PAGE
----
Maintaining accessibility on your ADA compliant Website can be an ongoing challenge for many companies. It can feel overwhelming to check and recheck for all the various requirements of the WCAG 2. 0 or WCAG 2.1 every time there is a new release or update.
Common Sense Testing
It makes good sense that if you are building something to work with screen readers then you should test with screen readers.
When using a screen reader, you are actually using a browser and screen reader combination. So, testing should start with browsers known to be supported by the website. Next, test with the most commonly-used screen reader technology, if it is most likely to be used by your customers. This may be JAWs on Windows or Voice Over on Mac.
What you will need: Your team will need to decide which browser and screen reader combination to use and then set up key testers with the capability. You'll need to purchase licenses for screen readers and train user testers on how to use a Website with a screen reader.
Screen Reader testing instantly reveals issues in an easy-to-understand experience. If a link is missing a label, it will just say “link.” If different form fields have the same names then you will hear the same name repeated. This instant review of a site's features reduces all those WCAG success criteria into identifiable issues that teams can address faster and bring focus to key aspects of a site.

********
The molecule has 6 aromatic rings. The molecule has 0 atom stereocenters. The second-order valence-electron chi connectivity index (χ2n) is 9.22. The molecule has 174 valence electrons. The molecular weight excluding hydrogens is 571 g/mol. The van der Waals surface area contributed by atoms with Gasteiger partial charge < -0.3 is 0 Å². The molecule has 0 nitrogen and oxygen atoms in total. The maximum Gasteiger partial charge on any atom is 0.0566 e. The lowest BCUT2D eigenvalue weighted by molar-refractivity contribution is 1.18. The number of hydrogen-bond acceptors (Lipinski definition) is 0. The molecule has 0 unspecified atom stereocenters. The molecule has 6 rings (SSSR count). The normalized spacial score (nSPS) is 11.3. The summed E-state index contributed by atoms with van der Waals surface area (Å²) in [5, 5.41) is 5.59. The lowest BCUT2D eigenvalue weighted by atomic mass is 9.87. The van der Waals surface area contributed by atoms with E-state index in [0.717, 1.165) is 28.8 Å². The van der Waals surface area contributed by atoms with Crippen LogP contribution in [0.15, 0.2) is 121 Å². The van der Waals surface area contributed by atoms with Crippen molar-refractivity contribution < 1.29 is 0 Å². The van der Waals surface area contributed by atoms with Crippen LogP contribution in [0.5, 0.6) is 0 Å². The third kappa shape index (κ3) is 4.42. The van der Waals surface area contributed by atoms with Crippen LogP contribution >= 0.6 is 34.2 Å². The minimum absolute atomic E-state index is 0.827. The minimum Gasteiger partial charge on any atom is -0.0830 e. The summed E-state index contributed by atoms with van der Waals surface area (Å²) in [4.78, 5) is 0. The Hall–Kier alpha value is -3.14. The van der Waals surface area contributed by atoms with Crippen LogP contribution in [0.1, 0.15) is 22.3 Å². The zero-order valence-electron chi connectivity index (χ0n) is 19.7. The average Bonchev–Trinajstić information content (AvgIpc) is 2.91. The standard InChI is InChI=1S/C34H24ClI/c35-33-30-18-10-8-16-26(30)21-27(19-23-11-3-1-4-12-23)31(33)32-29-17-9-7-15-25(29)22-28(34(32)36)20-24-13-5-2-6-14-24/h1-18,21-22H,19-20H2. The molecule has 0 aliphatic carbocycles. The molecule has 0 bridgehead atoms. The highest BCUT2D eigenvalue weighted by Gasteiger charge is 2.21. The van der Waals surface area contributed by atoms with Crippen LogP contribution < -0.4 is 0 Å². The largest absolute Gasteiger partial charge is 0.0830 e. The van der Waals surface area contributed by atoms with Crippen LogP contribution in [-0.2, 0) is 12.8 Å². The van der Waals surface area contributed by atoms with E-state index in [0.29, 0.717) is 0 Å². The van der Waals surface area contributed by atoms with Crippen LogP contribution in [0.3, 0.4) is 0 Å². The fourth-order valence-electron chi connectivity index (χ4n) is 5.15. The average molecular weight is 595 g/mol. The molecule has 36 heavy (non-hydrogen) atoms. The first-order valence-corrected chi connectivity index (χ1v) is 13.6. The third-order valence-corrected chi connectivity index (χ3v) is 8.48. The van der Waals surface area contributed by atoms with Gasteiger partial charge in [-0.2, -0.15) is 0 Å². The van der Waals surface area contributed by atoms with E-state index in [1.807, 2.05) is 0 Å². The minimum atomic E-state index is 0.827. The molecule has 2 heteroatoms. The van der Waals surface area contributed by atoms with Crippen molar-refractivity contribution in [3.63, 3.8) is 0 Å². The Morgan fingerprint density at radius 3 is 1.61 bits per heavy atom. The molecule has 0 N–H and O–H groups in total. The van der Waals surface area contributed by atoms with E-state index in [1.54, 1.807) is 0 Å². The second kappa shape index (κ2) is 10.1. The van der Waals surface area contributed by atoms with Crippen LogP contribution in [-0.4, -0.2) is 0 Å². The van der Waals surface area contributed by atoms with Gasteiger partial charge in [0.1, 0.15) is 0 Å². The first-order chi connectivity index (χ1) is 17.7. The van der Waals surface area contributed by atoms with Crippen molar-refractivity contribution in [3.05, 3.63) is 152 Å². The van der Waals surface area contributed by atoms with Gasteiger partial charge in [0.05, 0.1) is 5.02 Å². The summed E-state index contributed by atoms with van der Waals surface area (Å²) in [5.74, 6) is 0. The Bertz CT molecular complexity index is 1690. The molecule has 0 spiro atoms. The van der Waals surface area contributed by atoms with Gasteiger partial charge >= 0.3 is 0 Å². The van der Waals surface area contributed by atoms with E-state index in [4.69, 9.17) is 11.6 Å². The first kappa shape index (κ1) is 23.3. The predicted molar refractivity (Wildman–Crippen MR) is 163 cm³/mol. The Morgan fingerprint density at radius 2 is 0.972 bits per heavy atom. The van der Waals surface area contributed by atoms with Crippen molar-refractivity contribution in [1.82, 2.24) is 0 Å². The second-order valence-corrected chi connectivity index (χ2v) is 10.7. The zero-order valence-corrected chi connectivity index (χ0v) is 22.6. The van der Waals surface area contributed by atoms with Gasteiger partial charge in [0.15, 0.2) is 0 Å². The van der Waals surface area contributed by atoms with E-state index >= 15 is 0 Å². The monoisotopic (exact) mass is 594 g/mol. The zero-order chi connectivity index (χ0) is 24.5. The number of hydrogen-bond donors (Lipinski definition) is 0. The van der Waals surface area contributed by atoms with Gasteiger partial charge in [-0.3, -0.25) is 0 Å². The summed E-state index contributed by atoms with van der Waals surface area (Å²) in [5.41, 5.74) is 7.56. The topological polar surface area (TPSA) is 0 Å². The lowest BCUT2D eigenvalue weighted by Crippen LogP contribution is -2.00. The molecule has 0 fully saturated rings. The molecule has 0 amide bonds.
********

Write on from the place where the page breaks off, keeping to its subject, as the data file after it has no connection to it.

What you will need: Your testing team will need to know how a screen reader navigates through your core user-flows. The team will need to be able to set up testing scripts that reflect that user type.
The recent increase in ADA law suits and demand letters are nearly all brought by plaintiffs that use screen readers, so testing with screen readers and being sure your Website is accessible makes solid, legal sense. Documenting your testing, so your legal team has evidence that your site is usable with screen readers will bolster your defense if challenged by a plaintiff lawyer.
What you will need: The testing team will need to decide when a manual re-test is needed and ensure the time and resources are allocated as part of the testing release plan. Issues found by your testing team should be documented to allow the development team to review and establish cause and remedy. In some cases, documenting success to ensure evidence of screen reader support may be necessary as part of an ongoing accessibility settlement.
Screen Reader testing is a great way to ensure your Websites are accessible and usable by the biggest and most active group of assistive users in the market. But the activity can come with additional cost and training for your testing team. Understanding these advantages and challenges, companies like UsableNet offers services to help.